Kardamom's avatar

It’s funny that you mentioned the potluck thing because my family hosts a lot of potluck parties. To avoid wasting food, I’m always the one who starts cleaning up right after everyone has had a go at the food table. I bring tupperware and plastic bags and start putting everything in the fridge, so that the food can be safely consumed later. We like to eat, so most of the time people take “doggie bags” home with them.

Whenever I go to a restaurant, I keep a cooler and tupperware in my car. That way, if I have to go somewhere else after I’ve eaten and have leftovers, I can safely stow them in the cooler until I get home.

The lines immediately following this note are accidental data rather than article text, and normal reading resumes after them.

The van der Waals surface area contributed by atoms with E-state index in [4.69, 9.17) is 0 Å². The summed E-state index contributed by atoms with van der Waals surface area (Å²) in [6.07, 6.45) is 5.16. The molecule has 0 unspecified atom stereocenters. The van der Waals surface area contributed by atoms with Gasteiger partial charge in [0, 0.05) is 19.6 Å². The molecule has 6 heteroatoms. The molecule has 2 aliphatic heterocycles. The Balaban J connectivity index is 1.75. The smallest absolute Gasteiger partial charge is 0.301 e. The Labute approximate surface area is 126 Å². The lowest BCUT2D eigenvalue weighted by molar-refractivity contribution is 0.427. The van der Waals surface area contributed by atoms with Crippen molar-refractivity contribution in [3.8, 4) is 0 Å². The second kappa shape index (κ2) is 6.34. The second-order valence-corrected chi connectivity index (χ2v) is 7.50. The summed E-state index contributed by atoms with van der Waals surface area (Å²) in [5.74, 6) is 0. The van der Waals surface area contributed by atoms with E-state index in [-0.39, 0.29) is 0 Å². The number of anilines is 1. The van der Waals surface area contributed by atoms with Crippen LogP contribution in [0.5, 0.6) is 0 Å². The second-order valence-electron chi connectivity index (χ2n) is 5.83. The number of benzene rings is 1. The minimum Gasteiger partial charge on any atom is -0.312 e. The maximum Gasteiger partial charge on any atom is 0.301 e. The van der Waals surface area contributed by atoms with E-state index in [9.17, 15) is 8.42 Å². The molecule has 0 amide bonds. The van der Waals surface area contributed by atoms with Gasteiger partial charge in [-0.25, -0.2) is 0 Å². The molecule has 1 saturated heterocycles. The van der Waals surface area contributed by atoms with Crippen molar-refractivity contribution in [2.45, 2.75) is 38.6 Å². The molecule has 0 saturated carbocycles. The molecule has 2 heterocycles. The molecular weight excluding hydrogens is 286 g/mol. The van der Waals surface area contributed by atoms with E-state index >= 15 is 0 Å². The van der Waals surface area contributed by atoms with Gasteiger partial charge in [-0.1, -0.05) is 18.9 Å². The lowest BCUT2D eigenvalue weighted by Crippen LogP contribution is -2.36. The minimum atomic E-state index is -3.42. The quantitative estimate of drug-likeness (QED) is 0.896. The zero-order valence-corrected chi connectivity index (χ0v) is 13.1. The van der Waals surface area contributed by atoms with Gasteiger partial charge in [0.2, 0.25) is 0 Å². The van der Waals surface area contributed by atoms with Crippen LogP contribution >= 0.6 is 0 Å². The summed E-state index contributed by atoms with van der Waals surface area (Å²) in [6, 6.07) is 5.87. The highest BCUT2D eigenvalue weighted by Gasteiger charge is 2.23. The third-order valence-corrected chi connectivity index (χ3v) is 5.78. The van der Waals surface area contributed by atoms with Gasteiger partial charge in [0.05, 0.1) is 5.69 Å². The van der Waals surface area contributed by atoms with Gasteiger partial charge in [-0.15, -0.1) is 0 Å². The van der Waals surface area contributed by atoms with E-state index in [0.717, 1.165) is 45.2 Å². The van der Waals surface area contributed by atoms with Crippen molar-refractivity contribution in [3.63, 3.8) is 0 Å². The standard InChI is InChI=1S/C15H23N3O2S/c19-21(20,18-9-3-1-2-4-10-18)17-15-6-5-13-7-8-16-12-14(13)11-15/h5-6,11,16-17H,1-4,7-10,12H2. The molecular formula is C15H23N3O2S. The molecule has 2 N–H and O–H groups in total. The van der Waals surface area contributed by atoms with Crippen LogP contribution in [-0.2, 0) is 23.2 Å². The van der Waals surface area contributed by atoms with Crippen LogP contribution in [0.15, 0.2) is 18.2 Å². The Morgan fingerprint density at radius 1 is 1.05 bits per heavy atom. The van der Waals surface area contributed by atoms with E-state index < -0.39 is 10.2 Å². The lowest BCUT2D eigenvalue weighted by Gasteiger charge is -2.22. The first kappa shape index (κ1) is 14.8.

Occassionally I’ve gone out to eat (usually it was on a trip out of town) I ended up with leftovers and no cooler. In that instance, I will usually drive around until I find some poor soul that is standing on a street corner with a sign asking for food. Most of the time, they’re very appreciative. Especially in this economy, where people in our own country are starving.

When I go to a buffet, I try to take only a little bit of things first, eat them and then go back if I want more.

Another thing I like to do is buy a 10 lb. bag of potatoes at the 99 Cent Only Store (much better deal than $3.99 at Ralphs or Vons) but since I could never eat that many potatoes by the time they would go bad, I divide them up amongst co-workers and neighbors.

I may not be perfect, but I’m doing the best I can not to waste food.